[172] Stevens v. Illinois Dep’t of Transportation, No. 98-3550, 2000 U.S. App. LEXIS 6496 (7th Cir. Apr. 11, 2000); Erickson v. Northeastern Illinois Univ., 207 F.3d 945 (7th Cir. 2000). In Erickson, the court emphasized that the 11th Amendment only bars private litigation against states in federal courts and that “[t]he ADA is valid legislation, which both private and public actors must follow.” Id. The court wanted to make it clear that the federal government could still enforce the ADA against state entities and that private individuals could still bring their ADA claims against consenting state courts. See also Neinast v. Texas Dep’t of Transportation, No. 99-50811, 2000 U.S. App. LEXIS 14577 (5th Cir. June 26, 2000).

[173] Kilcullen v. New York State Dep’t of Labor, 205 F.3d 77 (2d Cir. 2000). See also Becker v. Oregon Dep’t of Corrections, No. 99-35296, 2000 U.S. App. LEXIS 12847 (9th Cir. June 8, 2000).

[174] For example one entire panel was devoted to “Judicial Trends in Defining Qualified Individuals With a Disability: Mitigating Measures and Judicial Estoppel.” Dana Connell, Maureen Weston, Lisa Hogan, and James Frierson Testimony, Hearing Transcript, pp. 214–67. See discussion on Sutton, Murphy, and Albertsons earlier in this chapter.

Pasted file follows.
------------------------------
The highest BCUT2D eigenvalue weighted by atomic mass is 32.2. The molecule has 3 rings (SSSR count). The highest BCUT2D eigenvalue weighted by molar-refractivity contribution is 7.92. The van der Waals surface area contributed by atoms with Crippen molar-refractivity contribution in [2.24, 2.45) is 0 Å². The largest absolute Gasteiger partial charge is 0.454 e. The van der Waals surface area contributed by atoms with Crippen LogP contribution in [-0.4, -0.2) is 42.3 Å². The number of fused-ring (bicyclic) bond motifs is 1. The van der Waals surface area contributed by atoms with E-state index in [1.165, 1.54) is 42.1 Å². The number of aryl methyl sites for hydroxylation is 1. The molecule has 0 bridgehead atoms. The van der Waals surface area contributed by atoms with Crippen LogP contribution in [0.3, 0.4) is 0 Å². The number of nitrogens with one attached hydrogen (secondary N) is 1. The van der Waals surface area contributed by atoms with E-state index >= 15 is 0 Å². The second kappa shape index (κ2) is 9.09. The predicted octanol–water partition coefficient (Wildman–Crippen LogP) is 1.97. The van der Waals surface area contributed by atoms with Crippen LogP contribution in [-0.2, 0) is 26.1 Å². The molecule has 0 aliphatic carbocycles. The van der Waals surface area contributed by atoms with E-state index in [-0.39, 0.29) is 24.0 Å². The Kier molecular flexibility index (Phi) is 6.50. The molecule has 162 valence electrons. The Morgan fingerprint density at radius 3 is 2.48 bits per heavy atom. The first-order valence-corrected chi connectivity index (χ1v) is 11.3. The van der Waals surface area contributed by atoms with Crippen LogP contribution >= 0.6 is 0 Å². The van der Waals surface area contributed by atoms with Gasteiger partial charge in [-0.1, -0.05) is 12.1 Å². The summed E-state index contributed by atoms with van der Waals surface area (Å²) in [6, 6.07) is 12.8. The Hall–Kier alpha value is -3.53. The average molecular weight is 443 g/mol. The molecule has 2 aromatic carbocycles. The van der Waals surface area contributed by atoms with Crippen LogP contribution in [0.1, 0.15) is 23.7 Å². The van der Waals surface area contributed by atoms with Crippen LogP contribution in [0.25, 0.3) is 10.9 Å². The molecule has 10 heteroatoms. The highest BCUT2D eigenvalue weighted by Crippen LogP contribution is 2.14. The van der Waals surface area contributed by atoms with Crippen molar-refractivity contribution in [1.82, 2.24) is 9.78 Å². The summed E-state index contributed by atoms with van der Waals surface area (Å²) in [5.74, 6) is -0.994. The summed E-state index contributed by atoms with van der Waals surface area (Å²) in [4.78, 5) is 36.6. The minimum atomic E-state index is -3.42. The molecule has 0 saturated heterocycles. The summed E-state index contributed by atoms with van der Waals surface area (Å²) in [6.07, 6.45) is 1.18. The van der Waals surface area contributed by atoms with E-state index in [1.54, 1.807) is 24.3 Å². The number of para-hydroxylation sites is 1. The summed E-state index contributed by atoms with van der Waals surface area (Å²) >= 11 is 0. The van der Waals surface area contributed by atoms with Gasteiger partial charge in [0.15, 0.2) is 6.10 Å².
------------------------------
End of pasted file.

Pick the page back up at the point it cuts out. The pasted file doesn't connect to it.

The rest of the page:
[175] Roger Clegg Testimony, Hearing Transcript, p. 90. Mr. Clegg is the vice president and general counsel of the Center for Equal Opportunity, a nonprofit research and educational organization. Ibid., p. 26.

[176] Christopher G. Bell Testimony, Hearing Transcript, p. 159. Mr. Bell is a managing partner in the law firm of Jackson, Lewis, Schnitzler & Krupman. Ibid., pp. 155–56.

[177] Bell Testimony, Hearing Transcript, p. 160. See also Ann E. Reesman Testimony, Hearing Transcript, pp. 178–79.